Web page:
WASHINGTON — Two senators urged President Barack Obama on Friday to consider recommending a new site for the September international summit in St. Petersburg, Russia, if Moscow continues to allow National Security Agency leaker Edward Snowden to remain in the country.

Sens. Chuck Schumer, D-N.Y., and Lindsey Graham, R-S.C., introduced a resolution encouraging Russia to turn Snowden over to the United States, where he is accused of leaking information about U.S. surveillance programs. Snowden has applied for temporary asylum in Russia three weeks after arriving at a Moscow airport from Hong Kong.

The United States wants the former analyst sent home to face prosecution for espionage. The resolution is the latest congressional effort to increase pressure on Russia as it considers Snowden's request, reminding Moscow of the potential fallout.

The resolution said the president "should consider options, including recommending a different location for the September 2013 G20 summit in St. Petersburg, Russia, should the Russian Federation continue to allow shelter for Mr. Snowden."

Snowden's presence in Russia has roiled already rocky U.S.-Russia relations. The White House is considering canceling a fall meeting between Obama and Russian President Vladimir Putin in Moscow. While Obama could recommend another location for the summit, it is uncertain how many participating countries would back his move.

"On multiple fronts, Russia is becoming one of the bad actors in the world," Graham said in a statement. "Russia continues to provide cover to the Iranian nuclear program and sell sophisticated weapons to the (Bashar) Assad regime in Syria to butcher tens of thousands of its own citizens. For Russia to grant temporary asylum to Mr. Snowden on top of all this would do serious damage to our relationship."

Earlier this week, Graham suggested that the United States consider a boycott of the 2014 Winter Olympics in Sochi, Russia, in February if Russia grants asylum to Snowden.

Schumer said that "time and time again. President Putin is too eager to stick a finger in the eye of the United States – whether it is arming the murderous Assad regime in Syria, supporting Iran's nuclear development or now providing shelter and Russian state protection to Edward Snowden. Enough is enough."

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  • Russian President Vladimir Putin smiles as photographers try to make pictures of his dog Koney during his meeting with Jordan's King Abdullah II (not pictured) at Putin's residence in the Russian Black Sea resort of Sochi Aug.18, 2005. (Alexander Zemlianichenko, AFP / Getty Images)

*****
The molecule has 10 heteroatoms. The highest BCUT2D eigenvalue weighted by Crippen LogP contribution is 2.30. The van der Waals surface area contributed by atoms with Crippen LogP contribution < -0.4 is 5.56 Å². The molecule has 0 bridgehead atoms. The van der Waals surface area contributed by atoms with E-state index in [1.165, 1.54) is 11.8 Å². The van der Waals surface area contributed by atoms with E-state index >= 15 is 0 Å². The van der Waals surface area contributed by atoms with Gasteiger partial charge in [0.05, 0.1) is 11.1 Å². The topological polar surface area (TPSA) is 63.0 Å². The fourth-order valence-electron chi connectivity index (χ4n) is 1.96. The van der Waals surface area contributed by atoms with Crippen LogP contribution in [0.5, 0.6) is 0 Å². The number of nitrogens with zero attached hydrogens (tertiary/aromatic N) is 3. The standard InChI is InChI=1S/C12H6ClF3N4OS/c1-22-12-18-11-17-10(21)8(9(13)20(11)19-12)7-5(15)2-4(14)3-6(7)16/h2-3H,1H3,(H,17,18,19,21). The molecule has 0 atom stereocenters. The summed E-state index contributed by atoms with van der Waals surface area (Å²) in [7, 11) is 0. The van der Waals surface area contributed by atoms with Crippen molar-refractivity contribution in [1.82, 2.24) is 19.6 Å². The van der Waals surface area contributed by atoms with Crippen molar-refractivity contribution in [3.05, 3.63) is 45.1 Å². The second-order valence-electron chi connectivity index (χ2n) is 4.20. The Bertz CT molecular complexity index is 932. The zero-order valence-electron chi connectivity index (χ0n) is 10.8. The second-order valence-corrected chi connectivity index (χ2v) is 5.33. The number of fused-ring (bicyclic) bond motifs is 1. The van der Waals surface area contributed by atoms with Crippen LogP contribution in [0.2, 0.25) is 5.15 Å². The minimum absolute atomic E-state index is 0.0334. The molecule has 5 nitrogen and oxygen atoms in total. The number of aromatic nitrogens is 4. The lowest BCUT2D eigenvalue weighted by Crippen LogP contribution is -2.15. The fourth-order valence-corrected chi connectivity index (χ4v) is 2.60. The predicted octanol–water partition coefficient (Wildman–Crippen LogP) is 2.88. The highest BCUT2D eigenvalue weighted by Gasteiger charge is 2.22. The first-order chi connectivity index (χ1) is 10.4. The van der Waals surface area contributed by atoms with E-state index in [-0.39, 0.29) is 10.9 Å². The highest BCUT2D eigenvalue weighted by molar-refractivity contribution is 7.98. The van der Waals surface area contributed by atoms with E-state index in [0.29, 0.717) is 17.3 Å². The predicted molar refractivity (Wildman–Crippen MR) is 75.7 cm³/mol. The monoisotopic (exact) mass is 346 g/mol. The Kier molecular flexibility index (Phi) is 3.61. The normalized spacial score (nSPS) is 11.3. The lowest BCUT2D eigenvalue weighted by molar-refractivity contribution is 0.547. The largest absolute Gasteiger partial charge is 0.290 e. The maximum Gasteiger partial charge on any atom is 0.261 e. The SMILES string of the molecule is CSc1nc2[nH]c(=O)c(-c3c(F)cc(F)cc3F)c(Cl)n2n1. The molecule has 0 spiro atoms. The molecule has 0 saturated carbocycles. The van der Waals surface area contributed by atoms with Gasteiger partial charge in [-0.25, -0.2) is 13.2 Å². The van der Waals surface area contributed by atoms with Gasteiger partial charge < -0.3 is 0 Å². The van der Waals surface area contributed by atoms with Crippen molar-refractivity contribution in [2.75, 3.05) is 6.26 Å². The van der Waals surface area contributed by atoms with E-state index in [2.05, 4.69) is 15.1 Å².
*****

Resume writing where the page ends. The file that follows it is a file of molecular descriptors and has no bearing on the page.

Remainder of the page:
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  • Russian President Vladimir Putin pets his dog Kuni as Germany's Federal Chancellor Angela Merkel looks on as they address journalists after their working meeting at the Bocharov Ruchei residence in Sochi Jan. 21, 2007. (Axel Schmidt, AFP / Getty Images)

  • Russian President Vladimir Putin plays with a dog as former US President George Bush look at him at the Bush family house at Walker's Point in Kennebunkport, Maine in July 1, 2007. Putin arrived in the United States for a "lobster summit" with Bush, aimed at defusing tensions which have spiked over irritants such as missile defense. (Mikhail Klimentyev, AFP / Getty Images)

  • Russian President Dmitry Medvedev and Prime Minister Vladimir Putin, accompanied by a dog, play badminton at the presidential residence in Sochi on Aug. 14, 2009. (Dmitry Astakhov, AFP / Getty Images)

  • Russian President Dmitry Medvedev and Prime Minister Vladimir Putin, accompanied by a dog, drive in an electric buggy at the presidential residence in Sochi on August 14, 2009. (Dmitry Astakhov, AFP / Getty Images)

  • Russian Prime Minister Vladimir Putin hugs a Bulgarian shepherd dog, a present from his Bulgarian counterpart Boyko Borisov after their press conference in Sofia on Nov. 13, 2010. (Nikolay Doychinov, AFP / Getty Images)

  • Russian Prime Minister Vladimir Putin plays with his Bulgarian shepherd dog named Buffy during their meeting at Putin's residence outside Moscow, the Novo-Ogaryovo, on Dec. 9, 2010. (Alexey Druzhnin, AFP / Getty Images)

  • Russian Prime Minister Vladimir Putin greets a soldier's dog as he visits a division of the Ministry of Internal Affairs in Balashiha, outside Moscow on July 22, 2011. (Alexey Druzhnin, AFP / Getty Images)